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Are you what I call a magic chef?


Night Elf
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Can you toss in a bit of this and a bit of that together and make a meal? I can only cook by following recipes. I love watching cooking shows and I'm amazed they can throw together a meal with what appears to be little thought. I have no sense of what pairs together well or how things cook.

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I guess I am.  If I am in the mood for something I will look online at multiple recipes, get an idea of ingredients needed, and then put something together myself adjusting as needed to make it taste right.  I don't read recipes, I just use them as a guideline for ideas on how to make a recipe.  It drives DH crazy b/c I just throw things together.  I research before I do it though. :)

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Yeah, pretty much.  I do try to make myself follow recipes exactly the first time I try them, so that I can riff off of the original.

 

I took a wholistic,organicish nutrition class with vegan overtones the year before last, and bought the two cookbooks that the instructors used most.  The food is so different from what I am used to that I can't read the recipes and picture whether I would enjoy the result or not.  I find that quite disconcerting, since I've *always* been able to do that.

Edited by Carol in Cal.
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I guess I can. It doesn't always turn out right but most of the time these days it's not too bad. I think it's about pattern recognition. I spent many years following recipes as closely as possible. After a while, you start to see recipe patterns emerge and they become predictable. Once you see the pattern, or maybe just sense or feel the pattern without consciously thinking about it, it becomes easier to anticipate what should or could come next. 

 

Now, I usually look for recipes, find several that are similar, and then make whatever I'm making without looking back at it. I get the general idea. If it's something I'm not familiar with, however, I will follow the recipe exactly. 

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Sort of.  I usually start with a recipe, but I never follow it exactly.  I don't measure (unless I'm baking); I swap spices or ingredients based on preference and availability.  If I have a general idea of what the original recipe might entail, I can make a similar dish on the fly.  I don't, however, usually invent recipes cold.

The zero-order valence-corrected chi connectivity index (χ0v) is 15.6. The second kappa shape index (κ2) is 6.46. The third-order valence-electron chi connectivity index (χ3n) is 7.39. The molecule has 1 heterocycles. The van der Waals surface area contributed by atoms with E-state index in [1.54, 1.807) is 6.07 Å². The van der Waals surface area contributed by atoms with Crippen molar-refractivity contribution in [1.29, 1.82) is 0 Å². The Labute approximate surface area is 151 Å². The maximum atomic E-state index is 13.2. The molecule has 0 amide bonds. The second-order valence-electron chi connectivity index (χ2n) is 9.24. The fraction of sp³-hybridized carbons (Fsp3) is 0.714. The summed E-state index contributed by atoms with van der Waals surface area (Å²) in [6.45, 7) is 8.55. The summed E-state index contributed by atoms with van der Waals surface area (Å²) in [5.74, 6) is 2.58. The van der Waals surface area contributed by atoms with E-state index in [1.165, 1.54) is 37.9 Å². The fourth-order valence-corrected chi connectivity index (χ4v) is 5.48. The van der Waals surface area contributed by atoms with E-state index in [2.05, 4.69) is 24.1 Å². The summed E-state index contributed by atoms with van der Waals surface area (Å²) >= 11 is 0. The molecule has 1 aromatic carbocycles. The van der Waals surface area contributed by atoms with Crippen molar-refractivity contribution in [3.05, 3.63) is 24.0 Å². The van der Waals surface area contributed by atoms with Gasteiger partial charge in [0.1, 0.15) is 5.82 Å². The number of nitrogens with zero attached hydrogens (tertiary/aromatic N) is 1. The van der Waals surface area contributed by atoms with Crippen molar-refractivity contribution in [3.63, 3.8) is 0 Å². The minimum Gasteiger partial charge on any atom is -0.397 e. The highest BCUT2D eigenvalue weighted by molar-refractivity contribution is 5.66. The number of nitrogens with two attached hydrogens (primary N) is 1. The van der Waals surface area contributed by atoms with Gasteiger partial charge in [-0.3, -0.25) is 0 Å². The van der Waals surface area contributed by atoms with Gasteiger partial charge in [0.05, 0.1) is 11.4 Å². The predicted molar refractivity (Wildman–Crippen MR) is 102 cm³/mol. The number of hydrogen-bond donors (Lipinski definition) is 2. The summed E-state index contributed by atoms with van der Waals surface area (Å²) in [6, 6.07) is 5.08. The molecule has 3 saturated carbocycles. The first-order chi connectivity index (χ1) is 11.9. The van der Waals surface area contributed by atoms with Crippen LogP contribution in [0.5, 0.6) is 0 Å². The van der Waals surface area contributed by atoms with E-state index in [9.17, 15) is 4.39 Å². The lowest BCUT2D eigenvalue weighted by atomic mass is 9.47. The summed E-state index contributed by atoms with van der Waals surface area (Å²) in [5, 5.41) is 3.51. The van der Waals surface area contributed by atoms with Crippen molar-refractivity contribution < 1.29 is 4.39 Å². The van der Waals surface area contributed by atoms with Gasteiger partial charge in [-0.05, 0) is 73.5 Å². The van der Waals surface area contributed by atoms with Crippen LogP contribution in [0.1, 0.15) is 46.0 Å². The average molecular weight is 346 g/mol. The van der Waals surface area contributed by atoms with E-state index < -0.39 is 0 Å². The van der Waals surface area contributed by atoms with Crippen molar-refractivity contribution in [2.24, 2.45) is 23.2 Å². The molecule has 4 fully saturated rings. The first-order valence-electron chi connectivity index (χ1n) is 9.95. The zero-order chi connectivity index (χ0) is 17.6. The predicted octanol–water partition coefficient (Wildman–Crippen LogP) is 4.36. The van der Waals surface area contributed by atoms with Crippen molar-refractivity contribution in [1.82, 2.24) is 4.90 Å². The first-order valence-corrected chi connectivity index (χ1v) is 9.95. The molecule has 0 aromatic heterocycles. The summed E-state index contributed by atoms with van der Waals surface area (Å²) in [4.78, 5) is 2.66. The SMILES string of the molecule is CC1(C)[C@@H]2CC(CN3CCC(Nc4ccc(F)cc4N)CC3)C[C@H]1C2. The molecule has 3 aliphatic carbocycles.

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I guess I am. If I am in the mood for something I will look online at multiple recipes, get an idea of ingredients needed, and then put something together myself adjusting as needed to make it taste right. I don't read recipes, I just use them as a guideline for ideas on how to make a recipe. It drives DH crazy b/c I just throw things together. I research before I do it though. :)

 

This is what I do. I rarely follow specific recipes because of food allergies and missing ingredients. Most of the time it turns out fine.

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My mom got sick when I was in 5th grade, and we were poor. I learned how to look in a pantry and make something from what was there. I even have a hard time following recipes because I've got opinions. But I promise I'm not one of those people who unrecognizably alters a recipe and then posts a bad review!

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I don't have the ambition to want to cook really. I'm just in awe of people who can. :laugh:

 

A couple of weeks ago I posted about wanting to make stuffed peppers. DH thought they were so good he asked me to add them to our meal rotation. The only problem I have with them is they are made with tomato sauce and I'm not a big fan of that. The pepper was what made the dish for me. I love green peppers. That's the first new recipe I've tried in I don't know how long!

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Can you toss in a bit of this and a bit of that together and make a meal? I can only cook by following recipes. I love watching cooking shows and I'm amazed they can throw together a meal with what appears to be little thought. I have no sense of what pairs together well or how things cook.

 

Yep, that's me.

 

Bill